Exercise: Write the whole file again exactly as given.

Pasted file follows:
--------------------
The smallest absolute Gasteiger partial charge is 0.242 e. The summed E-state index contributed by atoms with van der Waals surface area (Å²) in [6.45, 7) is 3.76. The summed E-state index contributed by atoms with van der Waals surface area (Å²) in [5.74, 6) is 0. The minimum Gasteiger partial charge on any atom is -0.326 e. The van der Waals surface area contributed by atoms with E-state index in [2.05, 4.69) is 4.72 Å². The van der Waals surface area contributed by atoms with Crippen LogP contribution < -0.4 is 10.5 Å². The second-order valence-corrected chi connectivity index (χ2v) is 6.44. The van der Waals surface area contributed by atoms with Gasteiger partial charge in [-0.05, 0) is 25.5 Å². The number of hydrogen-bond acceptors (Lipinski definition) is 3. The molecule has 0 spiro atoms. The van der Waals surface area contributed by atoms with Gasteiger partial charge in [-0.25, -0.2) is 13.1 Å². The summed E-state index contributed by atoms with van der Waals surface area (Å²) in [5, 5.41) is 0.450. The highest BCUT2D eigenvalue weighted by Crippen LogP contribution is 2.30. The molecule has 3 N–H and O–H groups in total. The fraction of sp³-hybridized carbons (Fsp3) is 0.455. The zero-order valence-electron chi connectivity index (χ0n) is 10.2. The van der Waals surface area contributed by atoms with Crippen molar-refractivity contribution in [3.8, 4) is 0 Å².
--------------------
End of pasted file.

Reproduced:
The smallest absolute Gasteiger partial charge is 0.242 e. The summed E-state index contributed by atoms with van der Waals surface area (Å²) in [6.45, 7) is 3.76. The summed E-state index contributed by atoms with van der Waals surface area (Å²) in [5.74, 6) is 0. The minimum Gasteiger partial charge on any atom is -0.326 e. The van der Waals surface area contributed by atoms with E-state index in [2.05, 4.69) is 4.72 Å². The van der Waals surface area contributed by atoms with Crippen LogP contribution < -0.4 is 10.5 Å². The second-order valence-corrected chi connectivity index (χ2v) is 6.44. The van der Waals surface area contributed by atoms with Gasteiger partial charge in [-0.05, 0) is 25.5 Å². The number of hydrogen-bond acceptors (Lipinski definition) is 3. The molecule has 0 spiro atoms. The van der Waals surface area contributed by atoms with Gasteiger partial charge in [-0.25, -0.2) is 13.1 Å². The summed E-state index contributed by atoms with van der Waals surface area (Å²) in [5, 5.41) is 0.450. The highest BCUT2D eigenvalue weighted by Crippen LogP contribution is 2.30. The molecule has 3 N–H and O–H groups in total. The fraction of sp³-hybridized carbons (Fsp3) is 0.455. The zero-order valence-electron chi connectivity index (χ0n) is 10.2. The van der Waals surface area contributed by atoms with Crippen molar-refractivity contribution in [3.8, 4) is 0 Å².